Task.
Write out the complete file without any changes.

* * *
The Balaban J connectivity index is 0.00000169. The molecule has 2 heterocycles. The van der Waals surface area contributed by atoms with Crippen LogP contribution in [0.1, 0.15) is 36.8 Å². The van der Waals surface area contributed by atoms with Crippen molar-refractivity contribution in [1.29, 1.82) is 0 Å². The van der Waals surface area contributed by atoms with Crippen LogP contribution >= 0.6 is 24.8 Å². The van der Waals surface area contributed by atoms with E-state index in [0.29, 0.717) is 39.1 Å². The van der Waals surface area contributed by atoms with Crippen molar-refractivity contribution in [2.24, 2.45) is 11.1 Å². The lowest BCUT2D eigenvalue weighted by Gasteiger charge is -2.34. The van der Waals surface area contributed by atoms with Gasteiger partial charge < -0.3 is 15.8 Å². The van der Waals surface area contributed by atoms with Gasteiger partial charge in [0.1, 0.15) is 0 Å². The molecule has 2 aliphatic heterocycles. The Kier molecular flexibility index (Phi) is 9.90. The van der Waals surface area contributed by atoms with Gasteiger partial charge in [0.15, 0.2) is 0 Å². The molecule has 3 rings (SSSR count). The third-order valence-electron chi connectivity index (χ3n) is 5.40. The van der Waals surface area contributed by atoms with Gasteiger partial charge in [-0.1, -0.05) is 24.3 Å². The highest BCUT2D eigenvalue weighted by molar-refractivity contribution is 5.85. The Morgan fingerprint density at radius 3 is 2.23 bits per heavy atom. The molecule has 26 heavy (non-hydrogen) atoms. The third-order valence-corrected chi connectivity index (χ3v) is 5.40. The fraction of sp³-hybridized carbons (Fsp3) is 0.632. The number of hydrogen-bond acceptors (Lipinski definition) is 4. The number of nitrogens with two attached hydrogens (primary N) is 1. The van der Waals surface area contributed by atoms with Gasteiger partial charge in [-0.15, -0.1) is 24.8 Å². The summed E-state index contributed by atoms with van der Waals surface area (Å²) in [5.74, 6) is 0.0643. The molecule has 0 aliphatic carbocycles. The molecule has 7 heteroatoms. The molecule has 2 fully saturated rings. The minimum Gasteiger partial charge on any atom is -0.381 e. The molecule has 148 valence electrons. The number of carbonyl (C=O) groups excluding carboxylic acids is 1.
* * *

The Balaban J connectivity index is 0.00000169. The molecule has 2 heterocycles. The van der Waals surface area contributed by atoms with Crippen LogP contribution in [0.1, 0.15) is 36.8 Å². The van der Waals surface area contributed by atoms with Crippen molar-refractivity contribution in [1.29, 1.82) is 0 Å². The van der Waals surface area contributed by atoms with Crippen LogP contribution >= 0.6 is 24.8 Å². The van der Waals surface area contributed by atoms with E-state index in [0.29, 0.717) is 39.1 Å². The van der Waals surface area contributed by atoms with Crippen molar-refractivity contribution in [2.24, 2.45) is 11.1 Å². The lowest BCUT2D eigenvalue weighted by Gasteiger charge is -2.34. The van der Waals surface area contributed by atoms with Gasteiger partial charge < -0.3 is 15.8 Å². The van der Waals surface area contributed by atoms with Gasteiger partial charge in [0.1, 0.15) is 0 Å². The molecule has 2 aliphatic heterocycles. The Kier molecular flexibility index (Phi) is 9.90. The van der Waals surface area contributed by atoms with Gasteiger partial charge in [0.15, 0.2) is 0 Å². The molecule has 3 rings (SSSR count). The third-order valence-electron chi connectivity index (χ3n) is 5.40. The van der Waals surface area contributed by atoms with Gasteiger partial charge in [-0.1, -0.05) is 24.3 Å². The highest BCUT2D eigenvalue weighted by molar-refractivity contribution is 5.85. The Morgan fingerprint density at radius 3 is 2.23 bits per heavy atom. The molecule has 26 heavy (non-hydrogen) atoms. The third-order valence-corrected chi connectivity index (χ3v) is 5.40. The fraction of sp³-hybridized carbons (Fsp3) is 0.632. The number of hydrogen-bond acceptors (Lipinski definition) is 4. The number of nitrogens with two attached hydrogens (primary N) is 1. The van der Waals surface area contributed by atoms with Gasteiger partial charge in [-0.15, -0.1) is 24.8 Å². The summed E-state index contributed by atoms with van der Waals surface area (Å²) in [5.74, 6) is 0.0643. The molecule has 0 aliphatic carbocycles. The molecule has 7 heteroatoms. The molecule has 2 fully saturated rings. The minimum Gasteiger partial charge on any atom is -0.381 e. The molecule has 148 valence electrons. The number of carbonyl (C=O) groups excluding carboxylic acids is 1.